Family members of elderly victims of undue influence – a phenomenon often connected with elder financial abuse – recoil in disbelief when learning of an elder’s coerced gift or bequest property transfers. This disbelief gives way to hurt and outrage as the estate thief makes brazen, insincere and false claims to the estate. It’s our job as probate and trust litigation attorneys to systematically gather supporting evidence to overcome the actions of estate thieves. Developing these cases often depends on claims of undue influence.
“Undue influence” in California means excessive persuasion that causes another person to act or refrain from acting by overcoming that person’s free will and results in inequity. California law considers a number of factors in determining whether an estate transfer was produced by undue influence.
The vulnerability of the victim is part of this mosaic. Incapacity, illness, disability, injury, age, education, impaired cognitive function, emotional distress, isolation, or dependency all help to identify the elderly victim’s vulnerability.
The influencer’s position as a family member, care provider, fiduciary, health care professional, legal professional, spiritual adviser, expert, or other qualification can demonstrate apparent authority over the victim.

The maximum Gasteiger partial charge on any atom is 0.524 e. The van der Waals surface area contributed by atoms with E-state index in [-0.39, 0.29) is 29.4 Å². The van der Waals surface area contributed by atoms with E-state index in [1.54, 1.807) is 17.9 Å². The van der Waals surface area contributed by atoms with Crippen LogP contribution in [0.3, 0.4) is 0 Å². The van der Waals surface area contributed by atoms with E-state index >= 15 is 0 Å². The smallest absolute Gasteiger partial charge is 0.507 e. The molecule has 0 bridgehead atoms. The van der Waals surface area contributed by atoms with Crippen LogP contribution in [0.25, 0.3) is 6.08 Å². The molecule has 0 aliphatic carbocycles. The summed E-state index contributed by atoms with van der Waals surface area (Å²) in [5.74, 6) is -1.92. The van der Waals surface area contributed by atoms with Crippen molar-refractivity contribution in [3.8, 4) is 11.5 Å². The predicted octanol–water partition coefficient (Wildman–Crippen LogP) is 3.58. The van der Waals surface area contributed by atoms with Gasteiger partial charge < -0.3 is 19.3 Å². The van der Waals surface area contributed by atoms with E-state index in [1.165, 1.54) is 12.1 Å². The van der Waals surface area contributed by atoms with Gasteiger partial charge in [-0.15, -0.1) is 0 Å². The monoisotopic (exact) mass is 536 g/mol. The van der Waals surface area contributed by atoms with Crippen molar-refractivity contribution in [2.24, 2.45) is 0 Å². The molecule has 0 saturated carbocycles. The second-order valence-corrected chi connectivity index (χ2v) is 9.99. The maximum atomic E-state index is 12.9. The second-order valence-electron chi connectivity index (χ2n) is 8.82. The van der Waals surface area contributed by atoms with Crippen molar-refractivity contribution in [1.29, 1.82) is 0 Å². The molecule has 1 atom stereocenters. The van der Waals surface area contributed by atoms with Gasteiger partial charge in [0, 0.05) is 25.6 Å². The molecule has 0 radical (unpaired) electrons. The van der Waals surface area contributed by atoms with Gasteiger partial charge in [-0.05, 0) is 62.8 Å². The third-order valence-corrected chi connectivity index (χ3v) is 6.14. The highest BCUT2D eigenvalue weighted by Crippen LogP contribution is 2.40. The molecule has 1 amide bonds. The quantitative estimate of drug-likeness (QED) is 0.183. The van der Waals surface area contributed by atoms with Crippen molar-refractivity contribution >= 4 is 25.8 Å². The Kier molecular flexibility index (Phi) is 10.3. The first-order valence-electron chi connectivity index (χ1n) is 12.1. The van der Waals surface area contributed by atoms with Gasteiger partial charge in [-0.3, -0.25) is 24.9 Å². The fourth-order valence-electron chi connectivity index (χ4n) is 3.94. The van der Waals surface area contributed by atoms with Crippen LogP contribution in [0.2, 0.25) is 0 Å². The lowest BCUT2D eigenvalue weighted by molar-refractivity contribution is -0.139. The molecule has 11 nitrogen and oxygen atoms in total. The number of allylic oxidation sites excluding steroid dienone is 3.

California law lists a number of tactics used by influencers as potential evidence of undue influence. The list is not exclusive – real-life circumstances provide others. Common tactics include controlling necessities of life, medication, the victim’s interactions with others, access to information, or sleep. Use of affection, intimidation or coercion are part and parcel of undue influence.
Initiation of changes in personal or property rights, use of haste or secrecy in effecting those changes, effecting changes at inappropriate times and places, and claims of expertise in effecting changes also provide evidence of undue influence.
The “equity of the result” is another consideration. This may include the economic consequences to the victim, any change from the victim’s prior intent or course of conduct or dealing, the relationship between services and value given, or the appropriateness of the change in light of the length and nature of the relationship.
Innocent family members must ultimately hold undue influencers accountable. They must choose to right the wrong. The simple truth is that this is not done without legal intervention. California law has a set of rules that can be enforced in probate, civil and criminal courts against victimizers. This is where the mayhem should stop.
At Hackard Law, we safeguard beneficiaries against harm in both the probate and civil courts. We serve clients throughout California, including in Los Angeles, Sacramento, San Jose, Alameda, and San Diego. You can call us today to see how we can help you. Our number is 916-313-3030.